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“’s father” is on board with AS Adventure’s mother

Now that debt rescheduling with banks has been completed, the major French shareholder has appointed former CEO Daniel Robers as the director of the parent group above the offshore chain.

In March, an agreement was finally reached that nearly half of AS Adventure was owned by a dozen banks. In return, they waived 85 million euros in debt. The company will remain in the hands of the French investment fund PAI and management, which has also implemented an additional capital injection of € 25 million.

New stores

Now that the restructuring is officially complete, AS Adventure dares to once again think of growth. This will be done in part under a new name. While overseas stores continue to carry the AS Adventure name, the parent group of the same name has been renamed Yonderland.

The company opened new AS Adventure stores in Turnhout and Waterloo in November and March and will launch a new Juttu pop-up store in Knokke next week. It is Yonderland’s ambition to open more physical stores and expand e-commerce platforms in the near future, according to a press release.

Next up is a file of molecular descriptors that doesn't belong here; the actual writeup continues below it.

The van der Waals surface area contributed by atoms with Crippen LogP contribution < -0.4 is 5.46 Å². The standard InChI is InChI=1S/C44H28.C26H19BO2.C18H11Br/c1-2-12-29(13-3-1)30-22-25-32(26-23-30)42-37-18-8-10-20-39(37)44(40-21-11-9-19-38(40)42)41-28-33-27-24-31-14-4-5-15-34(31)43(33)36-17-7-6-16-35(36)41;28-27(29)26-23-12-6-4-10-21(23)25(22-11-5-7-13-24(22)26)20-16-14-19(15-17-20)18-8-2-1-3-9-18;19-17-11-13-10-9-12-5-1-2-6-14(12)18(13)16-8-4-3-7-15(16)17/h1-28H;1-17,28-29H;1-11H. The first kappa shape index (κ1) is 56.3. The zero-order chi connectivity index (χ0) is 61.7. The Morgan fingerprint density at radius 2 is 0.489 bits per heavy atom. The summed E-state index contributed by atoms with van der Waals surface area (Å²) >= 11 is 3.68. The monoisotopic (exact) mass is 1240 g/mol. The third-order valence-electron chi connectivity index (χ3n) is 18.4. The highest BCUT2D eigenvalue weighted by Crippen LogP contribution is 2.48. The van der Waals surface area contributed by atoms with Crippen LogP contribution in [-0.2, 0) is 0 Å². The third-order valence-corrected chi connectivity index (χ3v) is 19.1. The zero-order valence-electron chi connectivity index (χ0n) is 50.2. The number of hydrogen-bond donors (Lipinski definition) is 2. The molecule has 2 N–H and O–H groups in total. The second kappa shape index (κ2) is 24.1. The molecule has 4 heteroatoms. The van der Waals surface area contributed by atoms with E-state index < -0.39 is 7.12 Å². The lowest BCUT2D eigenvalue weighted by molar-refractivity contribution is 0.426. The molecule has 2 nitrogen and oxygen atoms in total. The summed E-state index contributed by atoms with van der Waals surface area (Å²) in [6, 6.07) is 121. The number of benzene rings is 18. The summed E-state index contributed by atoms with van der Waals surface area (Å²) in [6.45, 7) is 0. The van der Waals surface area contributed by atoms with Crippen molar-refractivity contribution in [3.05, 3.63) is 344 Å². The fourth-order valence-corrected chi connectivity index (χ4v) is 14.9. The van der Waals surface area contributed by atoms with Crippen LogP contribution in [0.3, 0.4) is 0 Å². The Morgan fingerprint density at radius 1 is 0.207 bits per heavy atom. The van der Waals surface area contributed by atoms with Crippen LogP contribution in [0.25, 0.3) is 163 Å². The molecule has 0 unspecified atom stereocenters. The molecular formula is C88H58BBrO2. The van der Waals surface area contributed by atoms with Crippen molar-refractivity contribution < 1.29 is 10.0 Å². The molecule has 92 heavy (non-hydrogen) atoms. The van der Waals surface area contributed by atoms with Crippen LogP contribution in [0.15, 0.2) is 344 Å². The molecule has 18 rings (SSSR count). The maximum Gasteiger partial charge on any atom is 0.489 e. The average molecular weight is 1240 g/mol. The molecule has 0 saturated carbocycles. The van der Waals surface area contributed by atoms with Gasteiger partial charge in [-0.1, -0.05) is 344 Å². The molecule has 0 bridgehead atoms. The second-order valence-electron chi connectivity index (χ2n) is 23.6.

Now that the restructuring is officially complete, AS Adventure dares to once again think of growth.

From books to Paul

Ropers is the father of the popular online store. In 2000 – at that time 27-year-old Roppers was still a consultant at Bertelsmann – he designed the online store concept on behalf of the German publisher. Bertelsmann online – later shortened to – only sold books initially. When the dotcom bubble burst not long ago, the German publisher wanted to get rid of it quickly.

With the help of a few investment firms, Ropers were able to avoid pulling the plug from In the following years, Ropers expanded their web store. In 2012, the company came into the hands of the Ahold supermarket group, which has since become Ahold Delhaize


Ropers stayed on board for 17 years as CEO. He left the e-commerce company nearly four years ago To lead the science publisher Springer Nature. At the end of last year, Roppers, the son of a German geneticist and Dutch medical sociologist, surprisingly decided to step down from Springer Nature. It seemed at the time that the job would take too long.